Maltese law is broadly structured on the continental civil-law structure, but most administrative, financial and fiscal legislation is based on British law. The courts are divided into three principal jurisdictions namely civil (including commercial matters), criminal and voluntary (mainly dealing with family matters). Precedents have persuasive but not binding value before the Maltese courts, and therefore a previous court decision does not affect the court’s freedom to decide disputes in whatever way it considers appropriate.

In-keeping with the reduction of the government’s involvement in the private sector, several bodies have been set up for the purposes of regulating specific sectors. Examples include the Malta Resources Authority (MRA) with responsibility for energy, water and mineral resources, the Malta Communications Authority (MCA) with responsibility for telecommunications, the Malta Financial Services Authority (MFSA) who regulate the financial services sector, and the Malta Lotteries & Gaming Authority (LGA) who regulate the gaming industry. These regulatory bodies seek to limit the government’s role to the regulatory and licensing function, although certain monopolies in the energy and water services sector are still government owned and run.

The MFSA’s premises also house the Registry of Companies, which is responsible for all matters relating to the registration and maintenance of Maltese companies, the redomiciliation of overseas companies from recognised jurisdictions to Malta and the registration of branches of overseas companies establishing themselves in Malta. All Maltese companies are required to submit independently audited annual reports to the Registry of Companies.

All companies in Malta are required to file audited accounts with the Registry of Companies within 42 days after the 10th month following the end of the company’s financial year-end. A default financial year end of the 31st December applies, unless a company elects otherwise.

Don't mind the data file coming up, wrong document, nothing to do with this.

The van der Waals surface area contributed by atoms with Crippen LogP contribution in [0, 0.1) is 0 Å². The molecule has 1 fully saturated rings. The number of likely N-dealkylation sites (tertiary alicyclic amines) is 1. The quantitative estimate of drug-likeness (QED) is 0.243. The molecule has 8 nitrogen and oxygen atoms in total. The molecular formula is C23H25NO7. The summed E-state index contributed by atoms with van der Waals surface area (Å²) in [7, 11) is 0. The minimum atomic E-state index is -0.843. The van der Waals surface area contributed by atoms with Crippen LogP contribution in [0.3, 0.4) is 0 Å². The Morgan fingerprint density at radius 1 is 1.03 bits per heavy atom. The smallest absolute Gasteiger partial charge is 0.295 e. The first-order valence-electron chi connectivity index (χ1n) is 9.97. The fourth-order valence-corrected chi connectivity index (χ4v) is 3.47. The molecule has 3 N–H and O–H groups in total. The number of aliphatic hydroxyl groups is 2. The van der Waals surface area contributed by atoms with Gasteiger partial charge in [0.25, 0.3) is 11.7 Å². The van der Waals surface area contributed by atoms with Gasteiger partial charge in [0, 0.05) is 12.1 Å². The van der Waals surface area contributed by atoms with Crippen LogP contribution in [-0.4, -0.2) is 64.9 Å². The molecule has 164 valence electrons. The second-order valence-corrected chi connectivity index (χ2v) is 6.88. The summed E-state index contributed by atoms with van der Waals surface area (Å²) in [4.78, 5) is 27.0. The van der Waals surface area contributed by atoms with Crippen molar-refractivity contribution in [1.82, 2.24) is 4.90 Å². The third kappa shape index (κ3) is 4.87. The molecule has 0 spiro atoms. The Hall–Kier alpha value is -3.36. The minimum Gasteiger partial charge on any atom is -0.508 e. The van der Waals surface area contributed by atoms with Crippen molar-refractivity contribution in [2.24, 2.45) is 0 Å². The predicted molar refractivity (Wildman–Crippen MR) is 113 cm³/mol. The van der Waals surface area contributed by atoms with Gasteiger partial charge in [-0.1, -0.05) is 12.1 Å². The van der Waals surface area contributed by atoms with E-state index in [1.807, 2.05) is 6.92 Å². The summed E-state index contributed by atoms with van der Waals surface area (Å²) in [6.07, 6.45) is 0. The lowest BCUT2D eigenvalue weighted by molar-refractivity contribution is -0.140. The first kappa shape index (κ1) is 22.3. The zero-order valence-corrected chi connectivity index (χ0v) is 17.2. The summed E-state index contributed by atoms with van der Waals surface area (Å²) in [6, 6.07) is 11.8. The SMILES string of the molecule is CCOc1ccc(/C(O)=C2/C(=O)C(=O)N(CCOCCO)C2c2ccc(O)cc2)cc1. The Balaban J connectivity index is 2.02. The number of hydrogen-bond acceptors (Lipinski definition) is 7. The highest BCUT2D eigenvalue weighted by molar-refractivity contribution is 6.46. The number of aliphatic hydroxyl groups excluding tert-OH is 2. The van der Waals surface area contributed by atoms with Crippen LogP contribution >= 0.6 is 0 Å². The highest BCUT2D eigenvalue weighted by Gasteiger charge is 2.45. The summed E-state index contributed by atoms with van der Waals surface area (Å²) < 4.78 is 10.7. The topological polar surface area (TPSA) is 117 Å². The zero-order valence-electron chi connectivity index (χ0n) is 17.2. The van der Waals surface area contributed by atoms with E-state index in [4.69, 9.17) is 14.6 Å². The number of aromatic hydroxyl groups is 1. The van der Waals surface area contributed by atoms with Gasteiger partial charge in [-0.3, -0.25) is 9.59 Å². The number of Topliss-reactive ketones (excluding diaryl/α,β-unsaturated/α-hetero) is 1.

Companies, however, who satisfy certain requirements and are classified as “small companies” may submit an abridged version of their audited accounts, to include an abridged profit and loss account, abridged balance sheet and abridged notes to the accounts. Small companies are defined by Article 185 (1) (a) of the Companies Act as companies which on the balance sheet date do not exceed the limits of two of the following three criteria:

  1. Balance sheet total: two million five hundred and sixty two thousand three hundred and ten euro and seventy four cents (EUR 2,562,310.74)
  2. Turnover: five million one hundred and twenty four thousand six hundred and twenty one euro and forty eight cents (EUR 5,124,621.48)
  3. Average number of employees during the accounting period: 50

Article 185(1)(b) of the Companies Act 1995 exempts private companies from the requirement to audit the accounts, which on their balance sheet dates do not exceed the limits of two of the three following criteria:

  1. Balance sheet total: forty six thousand five hundred and eighty seven euro and forty seven cents (EUR 46,587.47)
  2. Turnover: nine three thousand one hundred and seventy four euro and ninety four cents (EUR 93,174.94)
  3. Average number of employees during the accounting period: 2

Additionally, small companies that also qualify as “exempt companies” in terms of Article 211 of the Companies Act and in this case may take advantage of their exempt status and submit accounts consisting of an abridged balance sheet only.

Public liability companies, insurance companies and financial institutions are obliged to file full financial statements within 42 days after the 7th month following the end of the company’s financial year-end.

The most common public information of legal entities available at the Registry of Companies includes the company’s registered address, details of directors, shareholders and company secretary and details of nominal, issued and paid up capital. Accounts and Annual Returns are to be submitted for registration on an annual basis.

Facts and Figures

Official Name Malta
Capital City Valletta
Population 410,000
Official Languages Maltese, English
Other Spoken Languages Italian, French, German, Spanish
Currency Euro (EUR)
Exchange Rate EUR 1.2078/GBP 1.00
EUR 0.7879/US$1.00
GDP (nominal) €4,489 million
GDP (Real) Annual Growth Rate 2.5%
GDP Composition by sector Agriculture = 2.19%
Industry = 17.89%
Service = 70.91%
Inflation Rate (average HICP annual rate) 4.7%
Religion Roman Catholic
Country Tel code +356
Internet domain code .mt

Above figures are quoted as at December 2008.